Hopson believes they should.
President Rodney D. Bennett and interim athletics director Jeff Mitchell say no — and they have the final say.
The school released a statement Wednesday morning from Bennett and Mitchell confirming that the school had met with Briles but that "following that meeting, we informed him that he is not a candidate."
Hopson released his own statement just minutes after the school's release, saying that he respects the president's decision, but disagrees with it and that Briles "deserves a second chance."
Southern Miss has been searching for a new offensive coordinator.
The 63-year-old Briles, who led the Bears to consecutive Big 12 titles in 2013 and 2014, was fired after an external investigation revealed in May 2016 that Baylor had for years mishandled numerous sexual assault allegations by students, including some against football players.
The Pepper Hamilton firm's investigation found at least 17 women who reported being sexually assaulted by 19 football players.
Briles has insisted he did not cover up reports of assaults by players, and that he encouraged women involved in the alleged incidents to go to the police.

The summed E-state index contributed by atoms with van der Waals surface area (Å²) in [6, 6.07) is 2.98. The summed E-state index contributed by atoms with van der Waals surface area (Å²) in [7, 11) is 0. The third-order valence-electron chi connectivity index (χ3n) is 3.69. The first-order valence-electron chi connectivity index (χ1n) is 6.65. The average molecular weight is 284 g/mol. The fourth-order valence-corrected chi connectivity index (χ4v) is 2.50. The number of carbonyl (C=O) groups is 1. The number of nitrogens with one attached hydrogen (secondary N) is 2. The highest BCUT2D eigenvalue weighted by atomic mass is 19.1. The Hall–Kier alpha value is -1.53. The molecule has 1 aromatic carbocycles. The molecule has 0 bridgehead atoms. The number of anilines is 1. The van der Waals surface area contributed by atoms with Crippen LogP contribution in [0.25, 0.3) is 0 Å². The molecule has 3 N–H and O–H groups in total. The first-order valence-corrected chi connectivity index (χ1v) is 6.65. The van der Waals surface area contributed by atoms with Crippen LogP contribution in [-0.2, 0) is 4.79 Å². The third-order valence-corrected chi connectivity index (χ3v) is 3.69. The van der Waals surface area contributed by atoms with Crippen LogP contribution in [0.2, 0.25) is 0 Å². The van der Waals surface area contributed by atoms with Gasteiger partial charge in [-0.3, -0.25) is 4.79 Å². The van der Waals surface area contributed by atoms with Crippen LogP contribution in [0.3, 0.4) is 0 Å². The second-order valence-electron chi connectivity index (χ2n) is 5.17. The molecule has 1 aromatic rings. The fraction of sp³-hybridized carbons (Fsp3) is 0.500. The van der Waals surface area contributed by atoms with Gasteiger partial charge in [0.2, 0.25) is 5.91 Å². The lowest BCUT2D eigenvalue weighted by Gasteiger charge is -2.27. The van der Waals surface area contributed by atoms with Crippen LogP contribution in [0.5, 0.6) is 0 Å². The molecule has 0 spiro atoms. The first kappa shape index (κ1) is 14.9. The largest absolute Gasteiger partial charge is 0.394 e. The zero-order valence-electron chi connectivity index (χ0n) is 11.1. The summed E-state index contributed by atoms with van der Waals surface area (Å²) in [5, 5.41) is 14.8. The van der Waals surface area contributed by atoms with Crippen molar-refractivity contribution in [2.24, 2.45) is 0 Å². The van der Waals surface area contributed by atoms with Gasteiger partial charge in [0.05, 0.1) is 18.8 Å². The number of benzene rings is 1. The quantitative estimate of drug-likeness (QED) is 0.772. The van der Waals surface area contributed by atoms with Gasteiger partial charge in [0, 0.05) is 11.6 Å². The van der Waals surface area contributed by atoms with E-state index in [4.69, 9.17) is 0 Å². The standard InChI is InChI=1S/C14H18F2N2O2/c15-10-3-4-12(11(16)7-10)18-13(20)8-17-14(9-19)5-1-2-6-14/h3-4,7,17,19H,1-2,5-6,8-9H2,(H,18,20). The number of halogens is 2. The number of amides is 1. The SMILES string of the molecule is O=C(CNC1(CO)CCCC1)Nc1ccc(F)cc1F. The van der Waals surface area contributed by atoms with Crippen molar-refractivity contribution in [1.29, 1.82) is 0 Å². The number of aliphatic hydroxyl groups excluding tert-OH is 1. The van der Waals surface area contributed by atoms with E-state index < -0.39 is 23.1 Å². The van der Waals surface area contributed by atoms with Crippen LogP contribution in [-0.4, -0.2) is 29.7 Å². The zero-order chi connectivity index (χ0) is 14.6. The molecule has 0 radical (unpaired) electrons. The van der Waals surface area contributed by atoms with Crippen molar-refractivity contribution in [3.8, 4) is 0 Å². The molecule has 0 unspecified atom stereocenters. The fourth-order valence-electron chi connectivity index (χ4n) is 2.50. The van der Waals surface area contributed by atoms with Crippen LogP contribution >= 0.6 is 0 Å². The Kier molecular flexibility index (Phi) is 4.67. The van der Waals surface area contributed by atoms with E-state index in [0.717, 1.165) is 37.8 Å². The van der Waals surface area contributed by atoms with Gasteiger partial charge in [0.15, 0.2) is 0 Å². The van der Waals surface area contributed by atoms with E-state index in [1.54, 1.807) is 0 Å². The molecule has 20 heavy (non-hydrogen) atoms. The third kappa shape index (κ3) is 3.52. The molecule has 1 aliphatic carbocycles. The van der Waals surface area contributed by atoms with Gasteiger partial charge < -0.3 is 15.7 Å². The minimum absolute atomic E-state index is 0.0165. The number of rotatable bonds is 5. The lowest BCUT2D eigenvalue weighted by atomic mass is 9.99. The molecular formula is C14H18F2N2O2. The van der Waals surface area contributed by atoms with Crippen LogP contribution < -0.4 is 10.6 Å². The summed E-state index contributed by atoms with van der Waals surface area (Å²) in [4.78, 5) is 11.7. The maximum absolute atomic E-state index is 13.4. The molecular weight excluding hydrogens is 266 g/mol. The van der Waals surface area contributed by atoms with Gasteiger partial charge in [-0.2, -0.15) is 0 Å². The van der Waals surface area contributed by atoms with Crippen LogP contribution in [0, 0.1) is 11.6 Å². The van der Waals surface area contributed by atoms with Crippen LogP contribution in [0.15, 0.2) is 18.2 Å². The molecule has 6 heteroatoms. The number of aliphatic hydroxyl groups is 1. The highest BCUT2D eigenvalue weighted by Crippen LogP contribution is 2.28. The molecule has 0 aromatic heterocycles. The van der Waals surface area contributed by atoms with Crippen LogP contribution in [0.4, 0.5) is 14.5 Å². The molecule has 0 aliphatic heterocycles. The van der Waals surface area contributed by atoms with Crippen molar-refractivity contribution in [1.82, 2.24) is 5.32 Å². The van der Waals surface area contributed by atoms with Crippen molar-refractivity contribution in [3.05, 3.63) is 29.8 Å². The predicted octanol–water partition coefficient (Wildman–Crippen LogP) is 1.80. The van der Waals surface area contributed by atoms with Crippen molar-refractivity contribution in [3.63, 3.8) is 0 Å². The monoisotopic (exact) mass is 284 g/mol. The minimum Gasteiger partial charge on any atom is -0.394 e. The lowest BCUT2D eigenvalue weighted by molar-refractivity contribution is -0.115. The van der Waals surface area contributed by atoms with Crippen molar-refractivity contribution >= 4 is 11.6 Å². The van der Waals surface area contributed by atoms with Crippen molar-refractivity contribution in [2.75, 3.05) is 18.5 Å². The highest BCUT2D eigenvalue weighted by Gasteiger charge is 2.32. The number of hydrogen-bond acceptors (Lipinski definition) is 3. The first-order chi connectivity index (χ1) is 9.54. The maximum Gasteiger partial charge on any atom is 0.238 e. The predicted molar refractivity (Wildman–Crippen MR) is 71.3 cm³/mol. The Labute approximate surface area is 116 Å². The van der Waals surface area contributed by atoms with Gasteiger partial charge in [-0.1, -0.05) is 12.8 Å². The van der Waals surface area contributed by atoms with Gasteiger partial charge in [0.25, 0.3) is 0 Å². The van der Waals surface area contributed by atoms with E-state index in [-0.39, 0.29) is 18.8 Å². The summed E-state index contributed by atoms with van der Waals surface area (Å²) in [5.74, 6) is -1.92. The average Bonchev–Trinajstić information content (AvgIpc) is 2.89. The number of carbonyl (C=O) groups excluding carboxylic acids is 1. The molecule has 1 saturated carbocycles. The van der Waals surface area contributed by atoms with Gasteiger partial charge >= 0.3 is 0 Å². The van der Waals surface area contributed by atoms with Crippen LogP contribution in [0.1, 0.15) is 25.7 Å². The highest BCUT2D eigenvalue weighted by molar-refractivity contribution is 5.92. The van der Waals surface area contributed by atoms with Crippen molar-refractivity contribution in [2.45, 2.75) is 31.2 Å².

Baylor is still waiting for the outcome of an NCAA investigation into the school's conduct. Even so, Hopson was willing to hire Briles.
"He is a man that seemed sincere & humble in his interview & personally he committed no crime," Hopson said in his text message statement. "He may not have acted in the proper protocol, but that would be my JOB at Southern Miss! He was interviewing for an assistant position, even though I believe he will be a Head Coach at a Major Program in the near future."
This is not the first time there has been disagreement within an organization about Briles since his firing at Baylor.
When Briles was scheduled to be part of a breakout session at the American Football Coaches Association convention last year, criticism on social medial prompted the organization to cancel his participation in a session called "Standing Strong/Game Management."
That came only months after he was hired as an assistant coach by the Hamilton Tiger-Cats of the CFL, who the same day backtracked amid public pressure and eventually said he wouldn't join the team.
The coach, who was paid $15 million by Baylor to settle his contract when he was dismissed there, went to Italy last fall to coach an American football team there.
In eight seasons at Baylor, Briles transformed the Bears from perennial last-place finishers to back-to-back Big 12 titles, including being on the verge of the first College Football Playoff and a possible national title chance in 2014. The Bears won 50 games his last five seasons.
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AP Sports Writer Stephen Hawkins contributed to this story.